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We've been using Flex for about 6 months here at work, and I found that my first batches of FlexUnit tests involving custom components would tend to follow this sort of pattern:

    import mx.core.Application;
    import flexunit.framework.TestCase;

    public class CustomComponentTest extends TestCase {
        private var component:CustomComponent;

        public function testSomeAspect() : void {
            component = new CustomComponent();
            // set some properties...

                addAsync(verifySomeAspect, 5000));

            component.height = 0;
            component.width = 0;

        public function verifySomeAspect(event:FlexEvent) : void {
            // Assert some things about component...

        override public function tearDown() : void {
            try {
                if (component) {
                    component = null;
            } catch (e:Error) {
                // ok to ignore

Basically, you need to make sure the component has been fully initialized before you can reliably verify anything about it, and in Flex this happens asynchronously after it has been added to the display list. So you need to setup a callback (using FlexUnit's addAsync function) to be notified when that's happened.

Lately i've been just manually calling the methods that the runtime would call for you in the necessary places, so now my tests tend to look more like this:

    import flexunit.framework.TestCase;

    public class CustomComponentTest extends TestCase {

        public function testSomeAspect() : void {
            var component:CustomComponent = new CustomComponent();
            // set some properties...

            // Assert some things about component...

This is much easier to follow, but it kinda feels like I'm cheating a little either way. The first case is slamming it into the current Application (which would be the unit test runner shell app), and the latter isn't a "real" environment.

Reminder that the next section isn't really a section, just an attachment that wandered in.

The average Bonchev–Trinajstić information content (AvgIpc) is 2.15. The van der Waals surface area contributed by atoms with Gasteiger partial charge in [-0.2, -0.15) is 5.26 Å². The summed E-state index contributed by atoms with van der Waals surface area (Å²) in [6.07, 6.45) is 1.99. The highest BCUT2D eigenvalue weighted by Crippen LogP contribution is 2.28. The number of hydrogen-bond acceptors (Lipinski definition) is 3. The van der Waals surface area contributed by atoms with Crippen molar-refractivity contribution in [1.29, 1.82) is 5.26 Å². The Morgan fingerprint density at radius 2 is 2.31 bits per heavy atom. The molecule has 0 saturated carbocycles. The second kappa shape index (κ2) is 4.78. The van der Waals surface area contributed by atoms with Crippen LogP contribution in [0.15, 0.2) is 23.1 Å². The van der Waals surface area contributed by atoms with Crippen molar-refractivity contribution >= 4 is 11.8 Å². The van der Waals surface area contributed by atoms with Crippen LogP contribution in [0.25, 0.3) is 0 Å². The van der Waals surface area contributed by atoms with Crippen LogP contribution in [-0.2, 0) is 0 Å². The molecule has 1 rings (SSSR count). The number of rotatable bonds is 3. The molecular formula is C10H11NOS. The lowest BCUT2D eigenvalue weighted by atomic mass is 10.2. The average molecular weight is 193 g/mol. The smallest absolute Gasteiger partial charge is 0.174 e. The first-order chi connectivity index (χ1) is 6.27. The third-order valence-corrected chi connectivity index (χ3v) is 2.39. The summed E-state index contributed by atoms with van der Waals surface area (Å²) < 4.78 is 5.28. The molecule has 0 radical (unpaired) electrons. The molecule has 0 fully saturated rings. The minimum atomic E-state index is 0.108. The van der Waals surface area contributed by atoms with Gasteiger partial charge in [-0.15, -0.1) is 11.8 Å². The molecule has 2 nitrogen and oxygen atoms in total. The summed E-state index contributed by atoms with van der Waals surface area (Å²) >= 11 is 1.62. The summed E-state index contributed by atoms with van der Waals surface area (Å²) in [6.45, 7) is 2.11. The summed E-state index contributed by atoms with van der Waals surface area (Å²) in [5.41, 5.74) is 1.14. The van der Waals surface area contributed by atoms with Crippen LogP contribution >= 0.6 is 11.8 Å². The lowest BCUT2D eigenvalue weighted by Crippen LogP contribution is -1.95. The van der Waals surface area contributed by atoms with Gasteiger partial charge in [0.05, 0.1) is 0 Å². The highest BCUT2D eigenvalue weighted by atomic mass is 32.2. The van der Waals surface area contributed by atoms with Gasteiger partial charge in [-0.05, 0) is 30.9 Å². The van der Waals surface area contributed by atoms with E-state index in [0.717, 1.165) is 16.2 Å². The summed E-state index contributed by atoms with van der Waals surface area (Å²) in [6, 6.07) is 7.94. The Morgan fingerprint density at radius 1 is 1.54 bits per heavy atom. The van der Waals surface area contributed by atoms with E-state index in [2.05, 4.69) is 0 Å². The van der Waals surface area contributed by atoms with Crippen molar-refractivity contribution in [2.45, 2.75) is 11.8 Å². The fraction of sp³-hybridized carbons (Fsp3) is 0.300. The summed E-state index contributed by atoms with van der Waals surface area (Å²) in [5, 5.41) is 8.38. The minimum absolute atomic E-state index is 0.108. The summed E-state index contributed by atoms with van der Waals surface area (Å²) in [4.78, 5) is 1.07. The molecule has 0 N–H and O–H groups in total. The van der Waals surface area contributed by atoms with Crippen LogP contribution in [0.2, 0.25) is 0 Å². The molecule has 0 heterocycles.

I was wondering how other people would handle this sort of situation?

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1 Answer 1

up vote 1 down vote accepted

I see nothing wrong with using the async version. I can agree that the second version is shorter, but I'm not sure that I think it's easier to follow. The test does a lot of things that you wouldn't normally do, whereas the first example is more true to how you would use the component outside the test environment.

Also, in the second form you have to make sure that you do exactly what the framework would do, miss one step and your test isn't relevant, and each test must repeat this code. Seems to me it's better to test it in a situation that is as close to the real thing as possible.

You could have a look at dpUint's sequences, they made component testing a little more declarative:

public function testLogin():void {
    var passThroughData:Object = new Object();

    passThroughData.username = "myuser1";
    passThroughData.password = "somepsswd";

    var sequence:SequenceRunner = new SequenceRunner(this);

    sequence.addStep(new SequenceSetter(form.usernameTI, {text:passThroughData.username}));
    sequence.addStep(new SequenceWaiter(form.usernameTI, FlexEvent.VALUE_COMMIT, 100));

    sequence.addStep(new SequenceSetter(form.passwordTI, {text:passThroughData.password}));
    sequence.addStep(new SequenceWaiter(form.passwordTI, FlexEvent.VALUE_COMMIT, 100));

    sequence.addStep(new SequenceEventDispatcher(form.loginBtn, new MouseEvent("click", true, false)));
    sequence.addStep(new SequenceWaiter(form, "loginRequested", 100));

    sequence.addAssertHandler(handleLoginEvent, passThroughData);;

(example from the dpUint wiki, see here for more info).

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